Dispirited by the perceived failure of the first performance of
The Dream of Gerontius, Elgar uttered
his oft-quoted remark "I always knew God was against art..." ...and quickly
set to work on this overture. It is supposed to present a musical portrait
of life in turn-of-the-century London - admittedly a somewhat
romanticized portrait, for Cockaigne is the fabulous country of
luxury and delight.
Elgar wrote a detailed programme for the
work, including lovers in a secluded public garden and a brass
band appearing round a corner. At this time, however, the Elgars had lived in
London for only one brief, unhappy spell some ten years earlier, and it is
equally possible to see within the music Elgar's native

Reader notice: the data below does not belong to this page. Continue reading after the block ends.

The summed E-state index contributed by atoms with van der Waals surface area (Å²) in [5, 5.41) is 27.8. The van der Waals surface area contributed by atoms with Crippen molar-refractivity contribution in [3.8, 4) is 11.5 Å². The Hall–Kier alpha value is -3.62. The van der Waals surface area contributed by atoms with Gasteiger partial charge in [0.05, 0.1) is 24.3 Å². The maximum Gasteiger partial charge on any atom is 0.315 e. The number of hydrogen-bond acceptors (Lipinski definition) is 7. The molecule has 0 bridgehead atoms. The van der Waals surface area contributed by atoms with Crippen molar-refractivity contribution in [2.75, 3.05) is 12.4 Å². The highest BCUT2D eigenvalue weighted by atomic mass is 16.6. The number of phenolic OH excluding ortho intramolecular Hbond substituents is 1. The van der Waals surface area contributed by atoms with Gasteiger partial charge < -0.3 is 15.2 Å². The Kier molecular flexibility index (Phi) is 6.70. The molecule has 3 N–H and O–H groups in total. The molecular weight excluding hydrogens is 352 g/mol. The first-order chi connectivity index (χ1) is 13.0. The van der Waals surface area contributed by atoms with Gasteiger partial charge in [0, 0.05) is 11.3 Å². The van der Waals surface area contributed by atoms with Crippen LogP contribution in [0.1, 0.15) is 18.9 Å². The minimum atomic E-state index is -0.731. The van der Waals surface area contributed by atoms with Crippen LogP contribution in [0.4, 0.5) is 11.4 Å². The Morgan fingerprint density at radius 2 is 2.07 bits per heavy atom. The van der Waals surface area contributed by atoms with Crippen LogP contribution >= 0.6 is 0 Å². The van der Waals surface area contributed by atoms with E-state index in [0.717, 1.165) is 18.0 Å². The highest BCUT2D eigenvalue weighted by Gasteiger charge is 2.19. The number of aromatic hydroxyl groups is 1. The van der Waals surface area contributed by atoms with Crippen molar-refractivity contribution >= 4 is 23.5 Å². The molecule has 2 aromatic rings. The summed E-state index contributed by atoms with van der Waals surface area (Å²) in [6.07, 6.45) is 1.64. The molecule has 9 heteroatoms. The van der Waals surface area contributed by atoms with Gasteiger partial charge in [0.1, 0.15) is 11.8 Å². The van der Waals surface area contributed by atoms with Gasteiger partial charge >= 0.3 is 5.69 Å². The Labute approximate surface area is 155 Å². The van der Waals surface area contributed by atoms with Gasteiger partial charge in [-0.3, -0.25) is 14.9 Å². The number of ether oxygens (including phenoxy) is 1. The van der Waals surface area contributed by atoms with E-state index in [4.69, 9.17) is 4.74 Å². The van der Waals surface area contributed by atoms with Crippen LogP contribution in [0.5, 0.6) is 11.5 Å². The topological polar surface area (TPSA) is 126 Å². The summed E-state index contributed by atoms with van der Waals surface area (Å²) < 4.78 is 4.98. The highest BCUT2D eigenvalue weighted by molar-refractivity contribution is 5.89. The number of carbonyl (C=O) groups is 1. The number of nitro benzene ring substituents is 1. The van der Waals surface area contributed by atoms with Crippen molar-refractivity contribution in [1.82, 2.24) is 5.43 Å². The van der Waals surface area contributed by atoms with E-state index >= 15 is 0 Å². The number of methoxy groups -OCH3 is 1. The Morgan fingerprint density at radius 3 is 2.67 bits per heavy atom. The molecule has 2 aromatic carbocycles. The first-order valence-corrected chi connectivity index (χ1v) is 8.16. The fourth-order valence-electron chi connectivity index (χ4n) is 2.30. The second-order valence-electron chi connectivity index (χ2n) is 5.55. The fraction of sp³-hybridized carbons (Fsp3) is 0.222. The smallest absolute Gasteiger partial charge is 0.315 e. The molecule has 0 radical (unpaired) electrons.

Worcestershire. The lovers' theme in particular evokes the open
spaces of his favourite Malvern Hills with their broad panoramas,
where Elgar escaped from the harsh realities of life as a
struggling composer by flying kites. Indeed, at the end of the
score, as if in acknowledgement of his true inspiration, he added
a quotation from the medieval poem Piers Plowman: "Meteless and
moneless on Malverne hulles".
The work was an immediate success, not only in Britain (where Hans Richter was
an early champion) but also in Germany and the USA. This is a lively, colourful and varied
if in parts a little brash. It continues to be performed regularly.